Photos by Sony Iskandar

partnerships are struck between the Government, local leaders, and traditional organizations; community representatives elected by community members are involved; a learning-by-doing approach is adopted that accepts things may go wrong on occasion, and a complaints handling system is established; funds are chaneled and traced through the formal banking system, and payments are phased based on carefully monitored progress indicators; and detailed community action plans for the use of funds are prepared through a series of plenary community meetings. Conclusions With requisite support, community participation can serve as a conducive government delivery mechanism. In the projects experience government reconstruction funds reached community groups directly, thereby creating immediate local-level employment; corrupt practices were minimized; wider opportunities were offered for women to participate; adoption of local construction designs was facilitated; ownership of rehabilitated assets by community members was enhanced; and lower-cost and better quality construction was enabled compared to the performance of tendered contractors.
Photo by Totok Hartono

Village meeting: the start of partnership between the community and the government agency

Photo by Esa Paaso

Seeking the views of women-an essential part of the community approach

A community contract in progress: many hands lay the path for improved village infrastructure.

Photo by M. Minanto

Explaining the details of community contracting to community representatives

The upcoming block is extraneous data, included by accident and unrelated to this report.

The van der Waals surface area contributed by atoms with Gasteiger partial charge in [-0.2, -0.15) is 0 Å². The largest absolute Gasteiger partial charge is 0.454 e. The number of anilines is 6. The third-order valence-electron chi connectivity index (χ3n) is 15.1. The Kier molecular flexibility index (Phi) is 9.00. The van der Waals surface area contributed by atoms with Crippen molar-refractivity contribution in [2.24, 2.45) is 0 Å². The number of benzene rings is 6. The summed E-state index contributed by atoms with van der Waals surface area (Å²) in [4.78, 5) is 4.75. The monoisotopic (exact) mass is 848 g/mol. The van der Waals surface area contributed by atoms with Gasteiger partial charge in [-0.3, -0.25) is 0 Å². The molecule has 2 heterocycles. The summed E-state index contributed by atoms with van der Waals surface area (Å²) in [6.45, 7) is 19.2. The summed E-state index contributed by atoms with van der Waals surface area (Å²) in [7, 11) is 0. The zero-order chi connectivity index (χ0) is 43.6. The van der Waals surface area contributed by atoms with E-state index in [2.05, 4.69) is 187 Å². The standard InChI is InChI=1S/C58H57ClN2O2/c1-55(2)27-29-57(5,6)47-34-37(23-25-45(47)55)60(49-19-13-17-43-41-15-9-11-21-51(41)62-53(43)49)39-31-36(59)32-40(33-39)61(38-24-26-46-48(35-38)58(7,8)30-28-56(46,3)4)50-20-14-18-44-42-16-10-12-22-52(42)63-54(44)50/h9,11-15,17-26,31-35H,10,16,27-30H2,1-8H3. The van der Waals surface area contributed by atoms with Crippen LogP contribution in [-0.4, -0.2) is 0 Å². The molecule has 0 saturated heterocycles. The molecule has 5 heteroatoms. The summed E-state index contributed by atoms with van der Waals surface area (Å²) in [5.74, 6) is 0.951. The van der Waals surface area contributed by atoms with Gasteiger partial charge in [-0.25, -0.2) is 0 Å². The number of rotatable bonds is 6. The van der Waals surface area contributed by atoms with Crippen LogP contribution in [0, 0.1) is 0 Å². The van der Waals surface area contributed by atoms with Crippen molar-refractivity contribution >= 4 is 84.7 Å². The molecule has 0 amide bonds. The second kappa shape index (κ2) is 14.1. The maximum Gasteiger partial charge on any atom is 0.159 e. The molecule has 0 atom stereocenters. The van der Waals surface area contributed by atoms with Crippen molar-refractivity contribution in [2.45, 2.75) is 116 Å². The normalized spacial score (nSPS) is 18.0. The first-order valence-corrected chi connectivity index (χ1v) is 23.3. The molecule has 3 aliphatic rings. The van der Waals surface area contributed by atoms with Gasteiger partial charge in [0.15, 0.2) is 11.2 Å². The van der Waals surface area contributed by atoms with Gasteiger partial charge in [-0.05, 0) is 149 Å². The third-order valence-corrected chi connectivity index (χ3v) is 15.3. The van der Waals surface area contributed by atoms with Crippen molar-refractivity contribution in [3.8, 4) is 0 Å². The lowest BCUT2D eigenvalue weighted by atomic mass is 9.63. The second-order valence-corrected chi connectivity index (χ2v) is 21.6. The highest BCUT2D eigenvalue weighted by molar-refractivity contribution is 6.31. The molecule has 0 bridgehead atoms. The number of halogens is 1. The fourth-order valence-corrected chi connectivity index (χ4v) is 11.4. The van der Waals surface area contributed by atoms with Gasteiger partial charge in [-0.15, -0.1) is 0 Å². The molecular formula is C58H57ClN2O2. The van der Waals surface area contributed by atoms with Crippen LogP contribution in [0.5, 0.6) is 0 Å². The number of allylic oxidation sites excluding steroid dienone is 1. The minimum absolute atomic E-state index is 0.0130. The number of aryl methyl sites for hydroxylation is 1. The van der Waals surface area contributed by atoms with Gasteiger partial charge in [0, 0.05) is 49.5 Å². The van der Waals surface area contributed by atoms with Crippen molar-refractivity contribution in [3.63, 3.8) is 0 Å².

Community facilitation in action

For further information, contact Pieter Smidt, Lead Professional (Water Resources), Indonesia Resident Mission (; Richard Beresford, Project Management Specialist (richard.beresford@; Rehan Kausar, Infrastructure Specialist, Indonesia Resident Mission ( Earthquake and Tsunami Emergency Sector Project (ETESP) - Indonesia, The Asian Development Bank is dedicated to reducing poverty in Asia and the Pacific. The Knowledge Showcases highlight innovative ideas from ADB technical assistance and other knowledge products to promote further discussion and research. The views expressed in this publication are those of the author(s) and do not necessarily reflect the views and policies of ADB or its Board of Governors or the governments they represent. By making any designation of or reference to a particular territory or geographic area, or by using the term country in this document, ADB does not intend to make any judgments as to the legal or other status of any territory or area.

Photo by Efendi Idris

Photo by Richard Beresford